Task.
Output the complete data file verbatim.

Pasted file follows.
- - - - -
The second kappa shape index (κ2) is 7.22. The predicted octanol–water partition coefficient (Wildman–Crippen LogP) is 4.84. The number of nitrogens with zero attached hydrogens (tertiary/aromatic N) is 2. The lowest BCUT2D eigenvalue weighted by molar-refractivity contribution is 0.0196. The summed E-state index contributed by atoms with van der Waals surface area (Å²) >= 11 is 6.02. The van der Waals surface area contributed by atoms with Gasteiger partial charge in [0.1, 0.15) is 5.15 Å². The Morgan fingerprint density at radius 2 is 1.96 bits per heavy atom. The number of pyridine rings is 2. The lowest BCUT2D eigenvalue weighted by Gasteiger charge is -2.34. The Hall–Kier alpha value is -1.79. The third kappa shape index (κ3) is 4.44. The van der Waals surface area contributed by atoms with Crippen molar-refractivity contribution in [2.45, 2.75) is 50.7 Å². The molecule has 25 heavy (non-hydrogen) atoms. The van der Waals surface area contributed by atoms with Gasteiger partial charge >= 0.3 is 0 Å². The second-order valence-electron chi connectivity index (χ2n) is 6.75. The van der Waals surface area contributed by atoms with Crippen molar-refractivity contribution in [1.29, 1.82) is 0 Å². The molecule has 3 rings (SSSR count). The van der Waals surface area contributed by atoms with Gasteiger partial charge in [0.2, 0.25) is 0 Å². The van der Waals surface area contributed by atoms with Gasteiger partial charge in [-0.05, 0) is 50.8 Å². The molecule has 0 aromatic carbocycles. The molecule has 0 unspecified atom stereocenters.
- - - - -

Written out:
The second kappa shape index (κ2) is 7.22. The predicted octanol–water partition coefficient (Wildman–Crippen LogP) is 4.84. The number of nitrogens with zero attached hydrogens (tertiary/aromatic N) is 2. The lowest BCUT2D eigenvalue weighted by molar-refractivity contribution is 0.0196. The summed E-state index contributed by atoms with van der Waals surface area (Å²) >= 11 is 6.02. The van der Waals surface area contributed by atoms with Gasteiger partial charge in [0.1, 0.15) is 5.15 Å². The Morgan fingerprint density at radius 2 is 1.96 bits per heavy atom. The number of pyridine rings is 2. The lowest BCUT2D eigenvalue weighted by Gasteiger charge is -2.34. The Hall–Kier alpha value is -1.79. The third kappa shape index (κ3) is 4.44. The van der Waals surface area contributed by atoms with Crippen molar-refractivity contribution in [2.45, 2.75) is 50.7 Å². The molecule has 25 heavy (non-hydrogen) atoms. The van der Waals surface area contributed by atoms with Gasteiger partial charge >= 0.3 is 0 Å². The second-order valence-electron chi connectivity index (χ2n) is 6.75. The van der Waals surface area contributed by atoms with Crippen molar-refractivity contribution in [1.29, 1.82) is 0 Å². The molecule has 3 rings (SSSR count). The van der Waals surface area contributed by atoms with Gasteiger partial charge in [0.2, 0.25) is 0 Å². The van der Waals surface area contributed by atoms with Gasteiger partial charge in [-0.05, 0) is 50.8 Å². The molecule has 0 aromatic carbocycles. The molecule has 0 unspecified atom stereocenters.